An Almost Perfect Thing Nicole Moeller Winner of the Sterling Award for Outstanding New Play, the Gwen Pharis Ringwood Award for Drama, and an official selection for Germany’s Neue Theaterstücke aus Kanada National Competition.
9781770912076 pdf: 9781770912083 epub: 9781770912090 5 3/8" x 8 3/8" ¶ 112 pages DRA013000 ¶ DRA019000 February $16.95
Greg is a once-respected journalist searching for a high-profile story that will help revive his career. Chloe is the missing girl he wrote about six years earlier who has just returned home to a world she no longer recognizes. Instead of leading police to her captor, Chloe turns to Greg to share her story. Unfortunately for him, Chloe won’t provide names or locations, and instead dictates exactly how the story should be told. But Chloe has become an international celebrity—both respected and scrutinized by the public—and they all want to know, who is her kidnapper? Why is she protecting him? When Greg begins to question whether truth and fiction have collided, he takes matters into his own hands, in spite of the drastic consequences. Even if that means coming face to face with Chloe’s abductor. Inspired by the story of Natascha Kampusch, An Almost Perfect Thing is a multi-perspective thriller about possession and desire, the need to own our stories, and our “right” to the truth.
“Moeller is a big talent: theatrically smart, surprising in her insights, and elliptical in her writing.” —Liz Nicholls, Edmonton Journal “… [a] dark and haunting new work.” —Paul Blinov, Vue Weekly
Nicole Moeller is an Edmonton-based playwright and a graduate of Grant MacEwan University’s Journalism and Theatre Arts programs. She was the first-place winner in the Alberta Playwrights’ Network 24-hour playwriting competitions in 2008 and 2009, and has received various awards for her work. Nicole was a member of Citadel Theatre’s playwrights’ forum from 2011–2013. 5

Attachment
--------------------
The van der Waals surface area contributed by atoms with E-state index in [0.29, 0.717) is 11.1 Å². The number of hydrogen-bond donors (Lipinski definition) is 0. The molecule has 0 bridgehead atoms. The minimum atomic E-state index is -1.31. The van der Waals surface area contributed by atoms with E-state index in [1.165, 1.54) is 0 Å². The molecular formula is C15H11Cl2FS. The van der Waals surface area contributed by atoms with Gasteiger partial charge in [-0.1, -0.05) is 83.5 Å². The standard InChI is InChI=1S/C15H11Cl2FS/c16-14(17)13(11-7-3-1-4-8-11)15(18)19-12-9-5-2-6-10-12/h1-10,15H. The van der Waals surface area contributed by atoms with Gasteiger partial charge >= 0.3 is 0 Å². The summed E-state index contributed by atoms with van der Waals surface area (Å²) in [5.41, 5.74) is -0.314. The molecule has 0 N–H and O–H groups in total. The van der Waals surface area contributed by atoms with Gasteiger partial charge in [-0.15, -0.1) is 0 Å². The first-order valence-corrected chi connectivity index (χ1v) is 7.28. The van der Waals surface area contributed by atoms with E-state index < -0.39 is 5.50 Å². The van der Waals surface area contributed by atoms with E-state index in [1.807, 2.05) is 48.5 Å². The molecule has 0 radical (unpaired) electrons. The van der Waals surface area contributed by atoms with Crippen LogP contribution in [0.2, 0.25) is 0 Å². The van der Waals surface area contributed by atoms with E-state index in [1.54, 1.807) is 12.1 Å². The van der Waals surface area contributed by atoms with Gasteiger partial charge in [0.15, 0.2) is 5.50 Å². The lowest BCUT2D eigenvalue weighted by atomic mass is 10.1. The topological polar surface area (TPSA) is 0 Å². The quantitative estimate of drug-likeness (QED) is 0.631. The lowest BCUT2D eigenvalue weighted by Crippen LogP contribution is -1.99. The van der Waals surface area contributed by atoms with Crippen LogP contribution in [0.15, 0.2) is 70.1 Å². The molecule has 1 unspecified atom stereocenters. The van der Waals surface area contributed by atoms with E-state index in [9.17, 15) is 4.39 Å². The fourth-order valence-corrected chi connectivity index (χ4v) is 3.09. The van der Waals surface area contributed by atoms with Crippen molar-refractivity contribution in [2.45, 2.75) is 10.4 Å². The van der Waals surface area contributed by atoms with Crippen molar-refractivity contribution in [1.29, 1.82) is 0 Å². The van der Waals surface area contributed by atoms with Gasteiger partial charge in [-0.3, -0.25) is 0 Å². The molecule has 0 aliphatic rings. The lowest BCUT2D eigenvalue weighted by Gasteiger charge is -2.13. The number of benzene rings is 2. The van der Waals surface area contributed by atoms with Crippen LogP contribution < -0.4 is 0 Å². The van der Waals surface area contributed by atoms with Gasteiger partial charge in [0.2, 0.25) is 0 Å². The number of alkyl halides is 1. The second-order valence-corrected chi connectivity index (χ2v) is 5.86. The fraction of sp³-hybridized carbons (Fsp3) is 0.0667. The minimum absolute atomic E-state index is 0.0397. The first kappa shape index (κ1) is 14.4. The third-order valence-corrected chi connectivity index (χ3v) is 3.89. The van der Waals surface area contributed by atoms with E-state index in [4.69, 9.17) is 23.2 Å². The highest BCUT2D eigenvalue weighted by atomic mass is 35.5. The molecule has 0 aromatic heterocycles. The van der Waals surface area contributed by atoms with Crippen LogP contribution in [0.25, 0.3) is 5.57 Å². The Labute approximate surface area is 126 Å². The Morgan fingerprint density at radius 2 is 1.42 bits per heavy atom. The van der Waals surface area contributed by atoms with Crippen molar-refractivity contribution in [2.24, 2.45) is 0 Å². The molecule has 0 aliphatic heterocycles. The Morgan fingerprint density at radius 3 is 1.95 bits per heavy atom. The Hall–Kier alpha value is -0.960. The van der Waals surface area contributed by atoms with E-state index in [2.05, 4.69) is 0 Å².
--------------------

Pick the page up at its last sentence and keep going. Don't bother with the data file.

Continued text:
Between the Sheets Jordi Mand
Marion, a working mother with a special-needs child, has discovered a devastating secret: her husband Curtis has been engaging in a torrid love affair with none other than their son’s young teacher, Teresa. Armed with love notes between Curtis and Teresa, Marion shows up to a parent-teacher interview to confront the woman who may be the thread that unravels her life. What ensues is a gripping and raw confrontation between two women, one fighting to protect her family, the other fighting for the family she always wanted. An intense power struggle between two women who may have more in common than they thought, Between the Sheets questions the definitions of right versus wrong, and what it means to be a mother, wife, and the other woman.
by jordi mand
9781770912106 pdf: 9781770912113 epub: 9781770912120 5 3/8" x 8 3/8" ¶ 96 pages DRA013000 ¶ DRA019000 February $16.95
“…a stunning new play from a gifted playwright.” —Lynn Slotkin, The Slotkin Letter “…maybe the year’s best new script” —Robert Cushman, National Post
Jordi Mand is a Toronto-based playwright and a graduate of the National Theatre School of Canada. She is a member of Tarragon Theatre’s Playwrights Unit and a resident artist of Theatre Passe Muraille. Jordi is also the program director for the SummerWorks Leadership Intensive Program. Her first fulllength play, Between the Sheets, premiered at Nightwood Theatre in fall 2012 and was met with rave reviews. 6
The Grandkid John Lazarus Julius Rothstein and his granddaughter Abby have loved each other from opposite ends of Canada since Abby was born. But now, accepted as a freshman student at the university where Julius teaches, Abby is moving in with him to be close to school and to keep her newly widowed grandfather company. The two must negotiate a new relationship as housemates and friends, which means dealing with issues of youth and age, work and play, activism and apathy, homework and heart attacks, and those three tricky topics: sex, politics, and religion.